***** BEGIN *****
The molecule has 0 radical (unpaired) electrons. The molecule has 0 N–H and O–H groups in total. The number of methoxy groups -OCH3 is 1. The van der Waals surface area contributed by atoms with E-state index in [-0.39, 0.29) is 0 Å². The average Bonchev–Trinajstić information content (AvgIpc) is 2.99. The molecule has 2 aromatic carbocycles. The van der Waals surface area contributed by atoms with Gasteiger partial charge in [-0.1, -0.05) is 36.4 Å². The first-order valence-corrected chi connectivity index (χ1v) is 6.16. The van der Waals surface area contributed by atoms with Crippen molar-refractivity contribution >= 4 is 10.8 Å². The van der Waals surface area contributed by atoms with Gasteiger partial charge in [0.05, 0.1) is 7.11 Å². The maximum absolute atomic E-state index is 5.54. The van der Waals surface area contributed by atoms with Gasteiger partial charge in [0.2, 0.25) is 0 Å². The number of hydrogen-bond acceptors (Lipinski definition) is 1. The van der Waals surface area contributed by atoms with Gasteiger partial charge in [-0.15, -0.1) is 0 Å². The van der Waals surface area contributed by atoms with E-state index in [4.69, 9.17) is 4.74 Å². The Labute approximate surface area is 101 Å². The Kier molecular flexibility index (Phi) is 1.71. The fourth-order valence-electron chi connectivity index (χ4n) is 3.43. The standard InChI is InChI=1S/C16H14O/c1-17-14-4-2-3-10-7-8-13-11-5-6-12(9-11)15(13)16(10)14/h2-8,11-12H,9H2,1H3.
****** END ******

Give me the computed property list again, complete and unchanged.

The molecule has 0 radical (unpaired) electrons. The molecule has 0 N–H and O–H groups in total. The number of methoxy groups -OCH3 is 1. The van der Waals surface area contributed by atoms with E-state index in [-0.39, 0.29) is 0 Å². The average Bonchev–Trinajstić information content (AvgIpc) is 2.99. The molecule has 2 aromatic carbocycles. The van der Waals surface area contributed by atoms with Gasteiger partial charge in [-0.1, -0.05) is 36.4 Å². The first-order valence-corrected chi connectivity index (χ1v) is 6.16. The van der Waals surface area contributed by atoms with Crippen molar-refractivity contribution >= 4 is 10.8 Å². The van der Waals surface area contributed by atoms with Gasteiger partial charge in [0.05, 0.1) is 7.11 Å². The maximum absolute atomic E-state index is 5.54. The van der Waals surface area contributed by atoms with Gasteiger partial charge in [0.2, 0.25) is 0 Å². The number of hydrogen-bond acceptors (Lipinski definition) is 1. The van der Waals surface area contributed by atoms with Gasteiger partial charge in [-0.15, -0.1) is 0 Å². The van der Waals surface area contributed by atoms with E-state index in [4.69, 9.17) is 4.74 Å². The Labute approximate surface area is 101 Å². The Kier molecular flexibility index (Phi) is 1.71. The fourth-order valence-electron chi connectivity index (χ4n) is 3.43. The standard InChI is InChI=1S/C16H14O/c1-17-14-4-2-3-10-7-8-13-11-5-6-12(9-11)15(13)16(10)14/h2-8,11-12H,9H2,1H3.